Medical school donates science equipment to public schools
The John A. Burns School of Medicine, through a creative initiative led by the medical school’s Center for Cardiovascular Research, has donated thousands of dollars worth of science equipment to 13 public schools on Hawaiʻi Island, Kauaʻi, Oʻahu and Maui.
For the past three years, the Center for Cardiovascular Research has offered a professional development program for public school science teachers, showing them the latest techniques in sessions within JABSOM’s advanced medical research laboratories. The teachers took the knowledge they acquired back to their classrooms, but while she was teaching the teachers, JABSOM Assistant Professor Rachel Boulay learned something, too.
“We found that many of the schools didn’t have basic supplies and equipment,” said Boulay. She began to work with the facilities staff at JABSOM to coordinate donations from retired or displaced researchers who were willing to donate unnecessary supplies or equipment. She also tapped colleagues at Kapiʻolani Community College to get involved.
“This partnership between high schools and the University of Hawaiʻi made it possible for 13 public high schools to benefit from the science equipment this last year alone,” said Boulay. “As the demand for STEM (science, technology, engineering, and math) professions increases, so does the need for equipment in high school science labs.”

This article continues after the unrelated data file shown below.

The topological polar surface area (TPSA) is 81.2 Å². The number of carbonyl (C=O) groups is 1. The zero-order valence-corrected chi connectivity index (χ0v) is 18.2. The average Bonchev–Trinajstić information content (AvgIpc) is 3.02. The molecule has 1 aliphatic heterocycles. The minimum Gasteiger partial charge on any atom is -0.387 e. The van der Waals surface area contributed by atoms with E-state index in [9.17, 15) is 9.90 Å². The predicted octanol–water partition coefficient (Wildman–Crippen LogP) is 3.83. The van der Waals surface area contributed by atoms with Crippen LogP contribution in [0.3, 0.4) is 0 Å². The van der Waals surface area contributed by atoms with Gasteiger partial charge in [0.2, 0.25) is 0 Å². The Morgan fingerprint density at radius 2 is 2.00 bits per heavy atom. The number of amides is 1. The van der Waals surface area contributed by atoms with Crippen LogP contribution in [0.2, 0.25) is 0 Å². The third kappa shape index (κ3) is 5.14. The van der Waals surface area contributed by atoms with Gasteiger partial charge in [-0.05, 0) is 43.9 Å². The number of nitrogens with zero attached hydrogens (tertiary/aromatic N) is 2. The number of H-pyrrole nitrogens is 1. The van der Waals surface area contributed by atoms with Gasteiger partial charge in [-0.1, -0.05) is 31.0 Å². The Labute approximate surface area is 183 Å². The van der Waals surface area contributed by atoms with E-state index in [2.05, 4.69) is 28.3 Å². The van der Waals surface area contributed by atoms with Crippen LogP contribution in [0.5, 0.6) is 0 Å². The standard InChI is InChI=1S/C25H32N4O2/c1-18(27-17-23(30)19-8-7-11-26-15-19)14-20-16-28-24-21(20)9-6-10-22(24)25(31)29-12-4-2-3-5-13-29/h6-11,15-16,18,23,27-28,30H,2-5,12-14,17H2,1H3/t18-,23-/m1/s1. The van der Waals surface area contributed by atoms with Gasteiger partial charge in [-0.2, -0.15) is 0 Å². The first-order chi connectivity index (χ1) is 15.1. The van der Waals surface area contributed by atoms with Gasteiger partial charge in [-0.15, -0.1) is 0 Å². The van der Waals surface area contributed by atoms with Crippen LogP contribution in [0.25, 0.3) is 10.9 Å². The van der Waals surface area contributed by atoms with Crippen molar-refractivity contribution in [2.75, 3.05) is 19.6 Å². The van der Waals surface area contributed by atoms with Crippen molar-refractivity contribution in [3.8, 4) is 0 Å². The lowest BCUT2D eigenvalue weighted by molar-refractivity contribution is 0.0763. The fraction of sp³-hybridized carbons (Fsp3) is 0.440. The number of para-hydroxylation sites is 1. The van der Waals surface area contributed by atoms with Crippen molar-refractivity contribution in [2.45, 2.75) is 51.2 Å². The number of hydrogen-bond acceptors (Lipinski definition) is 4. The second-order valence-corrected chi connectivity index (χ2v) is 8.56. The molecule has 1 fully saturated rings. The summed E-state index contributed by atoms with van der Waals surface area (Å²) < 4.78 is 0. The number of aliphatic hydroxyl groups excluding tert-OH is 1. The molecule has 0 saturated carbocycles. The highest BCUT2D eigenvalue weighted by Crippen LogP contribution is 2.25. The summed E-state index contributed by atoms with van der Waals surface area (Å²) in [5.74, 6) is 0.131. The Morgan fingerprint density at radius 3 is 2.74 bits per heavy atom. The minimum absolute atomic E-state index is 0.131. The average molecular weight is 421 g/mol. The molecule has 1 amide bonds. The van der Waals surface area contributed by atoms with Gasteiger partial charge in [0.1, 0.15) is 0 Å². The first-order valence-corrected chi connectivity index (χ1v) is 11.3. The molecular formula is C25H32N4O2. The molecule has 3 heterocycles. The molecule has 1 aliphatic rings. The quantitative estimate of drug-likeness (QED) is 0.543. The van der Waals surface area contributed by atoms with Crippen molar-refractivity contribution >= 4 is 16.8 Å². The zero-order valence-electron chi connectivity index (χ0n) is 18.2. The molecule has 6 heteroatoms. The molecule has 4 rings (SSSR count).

“Thank you, JABSOM, for donating equipment and supplies,” said Baldwin High’s Amy Ancheta. “We already used mortar and pestle in DNA extraction lab last week and are planning to use dissecting microscope for our plants and animal unit next month.”
Although it is a graduate school, JABSOM recognizes the need for Hawaiʻi’s students to have opportunities to learn and become excited about science and health from their earliest years in the classroom.
“It’s never too early to implant the ideals of altruism and the willingness to lend a helping hand to someone in need,” said JABSOM Dean Jerris Hedges. “We know our future health professionals can be found in classrooms at any grade level. Through a number of programs, our faculty and MD students reach out to young people to encourage them to consider health careers, and to empower them with the knowledge that they could succeed in any number of careers, using their unique talents.”
Schools that have benefited from the donated science equipment:
- Maui’s Baldwin High and Lahainaluna
- Kauaʻi’s Kapaʻa High
- Hawaiʻi’s Kealakehe High
- Oʻahu’s Ewa Makai Middle School, Farrington High, ʻIlima Intermediate, Kalaheo High, Kapolei High, Leilehua High, McKinley High, Nānākuli High and Intermediate and Roosevelt High